Was the money sitting there all along? Who will we have to repay when this is all over? And will we ever get the budget “back into black”?
By Jessica Irvine
April 3, 2020
The Morrison government has unleashed stimulus worth more than $200 billion in a bid to save Australia from a very deep and prolonged coronavirus-induced recession.
Announcing this week’s $130-billion wage subsidy for workers, Treasurer Josh Frydenberg justified the spending by declaring: “Extraordinary times call for extraordinary measures.”
But where is all this money coming from? Was it sitting there all along? Who will we have to repay when all this is over? And will we ever get the budget back into black?
How does the federal government get money?
Understanding what is about to happen to the government’s budget requires a basic knowledge of a few things.
The federal government has a commitment, over the long run, to balance incoming money from tax collections with outgoing spending on welfare, health services etc.
When the government raises more revenue than it spends in a year – for example because a mining boom has turbocharged company tax collections – its budget is said to be in surplus. These surplus funds can then be used to pay down any existing debt.
When the Morrison government boasted of getting the budget “back into black”, it only ever meant that it was going to start running annual budget surpluses – not that it had eliminated debt altogether.
In fact, Australian governments have never completely paid off debts accumulated in previous downturns and crises, according to Deloitte Access Economic’s Chris Richardson. It’s just that economic growth has been so rapid as to dwarf the size of the debt relative to our national income.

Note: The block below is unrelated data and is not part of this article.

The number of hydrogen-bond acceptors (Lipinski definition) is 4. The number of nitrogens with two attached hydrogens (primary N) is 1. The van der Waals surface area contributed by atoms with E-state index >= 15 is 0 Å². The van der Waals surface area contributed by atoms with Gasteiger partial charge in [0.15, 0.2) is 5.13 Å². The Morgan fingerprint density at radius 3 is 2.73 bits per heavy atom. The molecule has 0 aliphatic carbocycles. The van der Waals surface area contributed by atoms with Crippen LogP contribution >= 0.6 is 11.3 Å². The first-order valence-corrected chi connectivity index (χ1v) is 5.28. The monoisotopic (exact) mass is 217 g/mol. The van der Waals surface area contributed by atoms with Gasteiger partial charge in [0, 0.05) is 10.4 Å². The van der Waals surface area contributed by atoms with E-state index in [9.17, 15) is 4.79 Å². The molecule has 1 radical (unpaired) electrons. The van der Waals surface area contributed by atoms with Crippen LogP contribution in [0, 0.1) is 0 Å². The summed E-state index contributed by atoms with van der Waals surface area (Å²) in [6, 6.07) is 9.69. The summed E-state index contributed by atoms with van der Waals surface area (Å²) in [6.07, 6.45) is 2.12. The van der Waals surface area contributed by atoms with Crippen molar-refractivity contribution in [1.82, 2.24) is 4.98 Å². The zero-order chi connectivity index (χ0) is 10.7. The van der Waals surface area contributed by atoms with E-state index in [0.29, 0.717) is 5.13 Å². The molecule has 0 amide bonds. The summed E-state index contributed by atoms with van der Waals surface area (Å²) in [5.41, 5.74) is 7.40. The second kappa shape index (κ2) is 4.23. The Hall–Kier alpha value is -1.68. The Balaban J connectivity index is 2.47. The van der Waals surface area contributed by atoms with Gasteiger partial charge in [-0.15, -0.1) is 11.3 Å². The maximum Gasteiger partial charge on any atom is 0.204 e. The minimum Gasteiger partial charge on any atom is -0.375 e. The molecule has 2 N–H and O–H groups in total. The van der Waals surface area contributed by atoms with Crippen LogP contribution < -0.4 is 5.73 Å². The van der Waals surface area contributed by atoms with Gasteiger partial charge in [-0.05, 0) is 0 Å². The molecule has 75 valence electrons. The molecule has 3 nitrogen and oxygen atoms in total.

“We have always had debt,” says Richardson.
Debt is incurred when government spends more money than it raises in a year – either because revenue has fallen short or spending demands have risen, or both – and the budget falls into deficit. In order to be able to keep paying its regular incoming bills – such as public service wages – the government must borrow to fund any shortfall, adding to any existing pile of debt.
How much debt is the government already in?
Prior to the global financial crisis, the Howard government had managed to reduce Australia’s net debt to effectively zero, thanks to the mining boom.
After a decade of running big deficits, however, Australian government debt today is, in dollar terms, higher than at any other time in history.
As a percentage of our economy, however, net debt is about where it was in the mid-1990s in the aftermath of the early ’90s recession.
Last financial year, Australian government net debt stood at $373 billion or 19.2 per cent of gross domestic product.
This compares favourably to other nations. Both the United Kingdom and the United States carry net government debt worth about 80 per cent of their economies.
At the time of the last budget, the Australian government was forecasting it would achieve a budget surplus this financial year and use the surplus funds to pay down net debt to $360 billion, or 18 per cent of GDP.
Now, however, net debt can be expected to top half a trillion dollars
How does the government borrow?
On level three of the Treasury building in Canberra’s parliamentary triangle, sits a group of people known as the Australian Office of Financial Management (AOFM).
These people are the government’s debt managers. Essentially, they act as intermediaries between the government and its potential lenders.
Every couple of days, depending on requirements, they set up online auctions for things called government bonds. These bonds are essentially government promises to repay borrowed money, plus interest, to investors. Investors lodge bids to buy these bonds by indicating what interest rate they will accept, and it’s all over in minutes.
As of April 3, the AOFM had $579.2 billion of these bonds on issue to investors. We call this the level of Australia’s gross debt, with net debt figures much lower, reflecting the offsetting value of various assets also held by the government.